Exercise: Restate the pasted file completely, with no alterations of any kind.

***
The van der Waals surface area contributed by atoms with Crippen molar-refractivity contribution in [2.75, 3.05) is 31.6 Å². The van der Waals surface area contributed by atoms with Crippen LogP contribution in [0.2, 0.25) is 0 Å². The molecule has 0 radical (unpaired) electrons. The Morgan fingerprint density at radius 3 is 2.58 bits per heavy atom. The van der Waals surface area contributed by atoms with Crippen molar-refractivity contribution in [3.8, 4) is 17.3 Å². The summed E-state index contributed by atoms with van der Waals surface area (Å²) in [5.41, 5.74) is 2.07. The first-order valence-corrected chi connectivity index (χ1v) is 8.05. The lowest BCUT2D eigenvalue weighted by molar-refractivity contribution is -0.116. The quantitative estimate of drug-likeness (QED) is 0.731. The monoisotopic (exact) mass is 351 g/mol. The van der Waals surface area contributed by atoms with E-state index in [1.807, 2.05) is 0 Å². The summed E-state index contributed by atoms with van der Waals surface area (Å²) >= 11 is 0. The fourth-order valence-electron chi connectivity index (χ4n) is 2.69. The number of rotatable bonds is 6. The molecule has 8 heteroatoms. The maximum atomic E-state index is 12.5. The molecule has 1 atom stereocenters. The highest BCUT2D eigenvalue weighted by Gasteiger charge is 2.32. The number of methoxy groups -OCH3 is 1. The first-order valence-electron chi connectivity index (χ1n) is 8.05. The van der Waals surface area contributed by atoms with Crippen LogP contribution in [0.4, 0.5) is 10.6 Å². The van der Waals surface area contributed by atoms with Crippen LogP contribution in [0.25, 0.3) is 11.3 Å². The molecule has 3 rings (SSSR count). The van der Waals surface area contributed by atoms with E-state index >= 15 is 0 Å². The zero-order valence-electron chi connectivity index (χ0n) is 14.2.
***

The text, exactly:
The van der Waals surface area contributed by atoms with Crippen molar-refractivity contribution in [2.75, 3.05) is 31.6 Å². The van der Waals surface area contributed by atoms with Crippen LogP contribution in [0.2, 0.25) is 0 Å². The molecule has 0 radical (unpaired) electrons. The Morgan fingerprint density at radius 3 is 2.58 bits per heavy atom. The van der Waals surface area contributed by atoms with Crippen molar-refractivity contribution in [3.8, 4) is 17.3 Å². The summed E-state index contributed by atoms with van der Waals surface area (Å²) in [5.41, 5.74) is 2.07. The first-order valence-corrected chi connectivity index (χ1v) is 8.05. The lowest BCUT2D eigenvalue weighted by molar-refractivity contribution is -0.116. The quantitative estimate of drug-likeness (QED) is 0.731. The monoisotopic (exact) mass is 351 g/mol. The van der Waals surface area contributed by atoms with E-state index in [1.807, 2.05) is 0 Å². The summed E-state index contributed by atoms with van der Waals surface area (Å²) >= 11 is 0. The fourth-order valence-electron chi connectivity index (χ4n) is 2.69. The number of rotatable bonds is 6. The molecule has 8 heteroatoms. The maximum atomic E-state index is 12.5. The molecule has 1 atom stereocenters. The highest BCUT2D eigenvalue weighted by Gasteiger charge is 2.32. The number of methoxy groups -OCH3 is 1. The first-order valence-electron chi connectivity index (χ1n) is 8.05. The van der Waals surface area contributed by atoms with Crippen LogP contribution in [0.4, 0.5) is 10.6 Å². The van der Waals surface area contributed by atoms with Crippen LogP contribution in [0.25, 0.3) is 11.3 Å². The molecule has 3 rings (SSSR count). The van der Waals surface area contributed by atoms with E-state index >= 15 is 0 Å². The zero-order valence-electron chi connectivity index (χ0n) is 14.2.